Don't have to be Einstein to see Albert is unbiased


June 10, 1994|By RAY FRAGER

It arrived just in time for the NBA Finals. At first, I wasn't sure about the purchase, but what sports fan can be without a Marv-o-meter?

Maybe I should have ordered that three-CD set from K-Tel, "Boxcar Willie and Slim Whitman Meet Godzilla and Rhodan." But, in the name of research, the Marv-o-meter is more important.

You see, Marv Albert is calling the NBA Finals for NBC, and some are inclined to believe that his play-by-play will reveal a bias for the Knicks, for whom he's long been a local announcer. I'm happy to report, though, that the Marv-o-meter's Bias Detector (a big red apple) didn't light up once during Game 1 Wednesday.

OK, you got me. I'm kidding. Everybody knows that Japanese mutant monsters never could stand up to a whistling-and-yodeling assault. But during a news conference this week, the question of Albert's possible bias actually was posed this way: During the Eastern finals, didn't Albert's signature "yesss!" calls pack more oomph on Knicks baskets than on those by the Pacers?

"You know, there's a Columbia University course on that," Albert replied. (This may be where the Marv-o-meter was developed.)

"Even before the series starts, fans are influenced by [hearing], 'Oh, it's Marv Albert doing a Knicks broadcast,' " Albert said. "People hear a certain enthusiasm for the Knicks" that may not be there.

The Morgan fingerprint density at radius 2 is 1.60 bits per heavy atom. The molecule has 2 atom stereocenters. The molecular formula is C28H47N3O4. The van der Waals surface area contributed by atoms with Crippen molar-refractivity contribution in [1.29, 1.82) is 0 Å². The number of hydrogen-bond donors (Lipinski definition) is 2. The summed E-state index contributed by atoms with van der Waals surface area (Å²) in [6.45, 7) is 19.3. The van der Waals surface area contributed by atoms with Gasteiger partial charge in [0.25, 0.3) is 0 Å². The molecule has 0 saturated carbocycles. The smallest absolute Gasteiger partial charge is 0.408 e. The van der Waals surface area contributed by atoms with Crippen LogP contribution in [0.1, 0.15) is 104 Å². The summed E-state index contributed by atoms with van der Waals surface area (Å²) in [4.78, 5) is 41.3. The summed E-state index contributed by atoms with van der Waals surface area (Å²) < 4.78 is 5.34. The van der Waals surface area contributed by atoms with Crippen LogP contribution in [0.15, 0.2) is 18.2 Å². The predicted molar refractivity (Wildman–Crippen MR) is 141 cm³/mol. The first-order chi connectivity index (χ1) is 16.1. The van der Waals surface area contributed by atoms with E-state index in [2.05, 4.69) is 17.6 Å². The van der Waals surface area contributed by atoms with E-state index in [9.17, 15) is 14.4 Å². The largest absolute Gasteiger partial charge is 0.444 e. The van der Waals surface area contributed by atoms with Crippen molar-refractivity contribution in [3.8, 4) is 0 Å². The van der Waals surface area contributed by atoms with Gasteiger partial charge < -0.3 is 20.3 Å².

"I just have to be true to myself. It's just perception."

Conversely, Albert said, New York fans sometimes accuse him of being too objective on local telecasts.

"There are people in New York who feel I should have more of a hometown approach," he said. "I feel we have to be a mirror and reflect what's happening on the court."

For instance, Albert on the Knicks' aggressive approach:

"There's a fine line between physical and thug ball, and the Knicks have crossed the line on occasion."

Marv-o-meter aside, Albert doesn't cross the line. Go ahead, try to count the number of s's on the end of each "yesss!" But that just would be sssilly.

Up on the hill

Channel 11 has added Spirit general manager Kenny Cooper as a soccer analyst for its sports reports during the World Cup. In addition, Cooper will be heard on ESPN Radio. . . . Watch what you say, Orioles. Channel 11 also has added WBAL Radio sports yakker Jeff Rimer to its lineup. Look for "Jeff Rimer's Clubhouse Confidential." The name, of course, comes from the 1958 movie "High School Confidential," starring Russ Tamblyn and Mamie Van Doren. Rimer, we believe, will be in the Tamblyn role. . . . Where does the time go? On June 20, Tom Matte's "McCafferty's Sports Hour" talk show on WCBM (680 AM) will celebrate its first anniversary with a two-hour broadcast, 6 p.m. to 8 p.m.

Green, green grass of home

Home Box Office will cover Wimbledon for the 20th year starting June 20. HBO has 10 days of live and taped matches. Live coverage runs 9 a.m. to 2 p.m. the first week. Jim Lampley is host, joined by Cris Collinsworth, Andrea Joyce, Billie Jean King, John Lloyd, Barry MacKay and Larry Merchant. Even with HBO's looser standards, none of the announcers will appear nude. . . . Former major-league manager Jeff Torborg will be CBS's analyst on tomorrow's College World Series championship telecast (1 p.m., channels 11, 9). Greg Gumbel, in his last CBS assignment before joining NBC, will call play-by-play. . . . Are you starting to hear a little World Cup buzz? ESPN presents "The World Cup Comes to America," an hourlong preview, on Monday at 9:30 p.m. ESPN's "World Cup Today," to be carried each Wednesday through July 20, debuts next week

at 3:30 p.m.

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